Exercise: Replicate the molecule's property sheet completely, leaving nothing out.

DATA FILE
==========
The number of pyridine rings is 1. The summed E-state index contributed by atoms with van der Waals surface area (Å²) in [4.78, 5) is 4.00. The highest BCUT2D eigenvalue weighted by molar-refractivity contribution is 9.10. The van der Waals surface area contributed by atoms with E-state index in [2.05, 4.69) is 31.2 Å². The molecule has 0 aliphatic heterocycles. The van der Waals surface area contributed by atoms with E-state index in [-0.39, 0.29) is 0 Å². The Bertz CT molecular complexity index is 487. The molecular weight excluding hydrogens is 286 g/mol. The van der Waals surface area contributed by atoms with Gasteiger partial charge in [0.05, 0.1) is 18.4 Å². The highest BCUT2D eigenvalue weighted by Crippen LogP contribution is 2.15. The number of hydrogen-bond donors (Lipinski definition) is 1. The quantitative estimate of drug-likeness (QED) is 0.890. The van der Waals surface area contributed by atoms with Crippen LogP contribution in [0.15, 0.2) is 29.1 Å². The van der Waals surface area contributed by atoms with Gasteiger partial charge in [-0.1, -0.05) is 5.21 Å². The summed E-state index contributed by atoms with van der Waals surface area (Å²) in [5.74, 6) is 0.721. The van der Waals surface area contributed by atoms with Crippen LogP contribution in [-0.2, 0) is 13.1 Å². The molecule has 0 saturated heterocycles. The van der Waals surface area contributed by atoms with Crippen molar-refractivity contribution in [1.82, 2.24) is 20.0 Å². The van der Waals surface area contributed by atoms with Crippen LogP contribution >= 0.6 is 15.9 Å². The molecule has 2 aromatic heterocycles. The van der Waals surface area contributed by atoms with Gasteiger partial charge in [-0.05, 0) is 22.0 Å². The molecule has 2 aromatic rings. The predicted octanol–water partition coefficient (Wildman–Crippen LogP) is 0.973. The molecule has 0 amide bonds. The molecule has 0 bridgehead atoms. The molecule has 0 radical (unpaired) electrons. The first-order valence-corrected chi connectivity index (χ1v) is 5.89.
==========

The number of pyridine rings is 1. The summed E-state index contributed by atoms with van der Waals surface area (Å²) in [4.78, 5) is 4.00. The highest BCUT2D eigenvalue weighted by molar-refractivity contribution is 9.10. The van der Waals surface area contributed by atoms with E-state index in [2.05, 4.69) is 31.2 Å². The molecule has 0 aliphatic heterocycles. The van der Waals surface area contributed by atoms with E-state index in [-0.39, 0.29) is 0 Å². The Bertz CT molecular complexity index is 487. The molecular weight excluding hydrogens is 286 g/mol. The van der Waals surface area contributed by atoms with Gasteiger partial charge in [0.05, 0.1) is 18.4 Å². The highest BCUT2D eigenvalue weighted by Crippen LogP contribution is 2.15. The number of hydrogen-bond donors (Lipinski definition) is 1. The quantitative estimate of drug-likeness (QED) is 0.890. The van der Waals surface area contributed by atoms with Crippen LogP contribution in [0.15, 0.2) is 29.1 Å². The van der Waals surface area contributed by atoms with Gasteiger partial charge in [-0.1, -0.05) is 5.21 Å². The summed E-state index contributed by atoms with van der Waals surface area (Å²) in [5.74, 6) is 0.721. The van der Waals surface area contributed by atoms with Crippen LogP contribution in [-0.2, 0) is 13.1 Å². The molecule has 0 saturated heterocycles. The van der Waals surface area contributed by atoms with Crippen molar-refractivity contribution in [1.82, 2.24) is 20.0 Å². The van der Waals surface area contributed by atoms with Crippen LogP contribution >= 0.6 is 15.9 Å². The molecule has 2 aromatic heterocycles. The van der Waals surface area contributed by atoms with Gasteiger partial charge in [-0.05, 0) is 22.0 Å². The molecule has 2 aromatic rings. The predicted octanol–water partition coefficient (Wildman–Crippen LogP) is 0.973. The molecule has 0 amide bonds. The molecule has 0 bridgehead atoms. The molecule has 0 radical (unpaired) electrons. The first-order valence-corrected chi connectivity index (χ1v) is 5.89.